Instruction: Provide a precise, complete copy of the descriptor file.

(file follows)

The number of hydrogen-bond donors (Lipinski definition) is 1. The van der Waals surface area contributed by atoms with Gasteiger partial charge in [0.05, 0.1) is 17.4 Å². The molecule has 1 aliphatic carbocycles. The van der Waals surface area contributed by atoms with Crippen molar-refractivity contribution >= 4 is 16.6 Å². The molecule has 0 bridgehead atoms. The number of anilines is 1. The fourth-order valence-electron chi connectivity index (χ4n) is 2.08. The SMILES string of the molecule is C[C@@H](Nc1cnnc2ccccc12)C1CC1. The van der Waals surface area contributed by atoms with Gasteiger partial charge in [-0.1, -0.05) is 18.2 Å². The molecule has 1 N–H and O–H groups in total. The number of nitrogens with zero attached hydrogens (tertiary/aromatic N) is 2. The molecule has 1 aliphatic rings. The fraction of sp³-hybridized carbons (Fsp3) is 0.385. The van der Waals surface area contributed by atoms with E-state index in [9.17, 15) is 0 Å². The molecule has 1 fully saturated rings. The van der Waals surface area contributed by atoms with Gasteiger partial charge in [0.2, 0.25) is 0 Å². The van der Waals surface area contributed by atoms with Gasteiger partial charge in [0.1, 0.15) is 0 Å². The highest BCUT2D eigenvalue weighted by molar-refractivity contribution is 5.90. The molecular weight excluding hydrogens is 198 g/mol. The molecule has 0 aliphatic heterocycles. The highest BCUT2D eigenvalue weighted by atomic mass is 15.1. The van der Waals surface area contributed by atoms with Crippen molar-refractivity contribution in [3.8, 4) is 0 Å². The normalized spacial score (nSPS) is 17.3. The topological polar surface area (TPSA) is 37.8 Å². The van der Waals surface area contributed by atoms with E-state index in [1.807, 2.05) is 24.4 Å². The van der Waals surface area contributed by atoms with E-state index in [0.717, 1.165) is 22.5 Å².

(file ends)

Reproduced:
The number of hydrogen-bond donors (Lipinski definition) is 1. The van der Waals surface area contributed by atoms with Gasteiger partial charge in [0.05, 0.1) is 17.4 Å². The molecule has 1 aliphatic carbocycles. The van der Waals surface area contributed by atoms with Crippen molar-refractivity contribution >= 4 is 16.6 Å². The molecule has 0 bridgehead atoms. The number of anilines is 1. The fourth-order valence-electron chi connectivity index (χ4n) is 2.08. The SMILES string of the molecule is C[C@@H](Nc1cnnc2ccccc12)C1CC1. The van der Waals surface area contributed by atoms with Gasteiger partial charge in [-0.1, -0.05) is 18.2 Å². The molecule has 1 N–H and O–H groups in total. The number of nitrogens with zero attached hydrogens (tertiary/aromatic N) is 2. The molecule has 1 aliphatic rings. The fraction of sp³-hybridized carbons (Fsp3) is 0.385. The van der Waals surface area contributed by atoms with E-state index in [9.17, 15) is 0 Å². The molecule has 1 fully saturated rings. The van der Waals surface area contributed by atoms with Gasteiger partial charge in [0.2, 0.25) is 0 Å². The van der Waals surface area contributed by atoms with Gasteiger partial charge in [0.1, 0.15) is 0 Å². The highest BCUT2D eigenvalue weighted by molar-refractivity contribution is 5.90. The molecular weight excluding hydrogens is 198 g/mol. The molecule has 0 aliphatic heterocycles. The highest BCUT2D eigenvalue weighted by atomic mass is 15.1. The van der Waals surface area contributed by atoms with Crippen molar-refractivity contribution in [3.8, 4) is 0 Å². The normalized spacial score (nSPS) is 17.3. The topological polar surface area (TPSA) is 37.8 Å². The van der Waals surface area contributed by atoms with E-state index in [1.807, 2.05) is 24.4 Å². The van der Waals surface area contributed by atoms with E-state index in [0.717, 1.165) is 22.5 Å².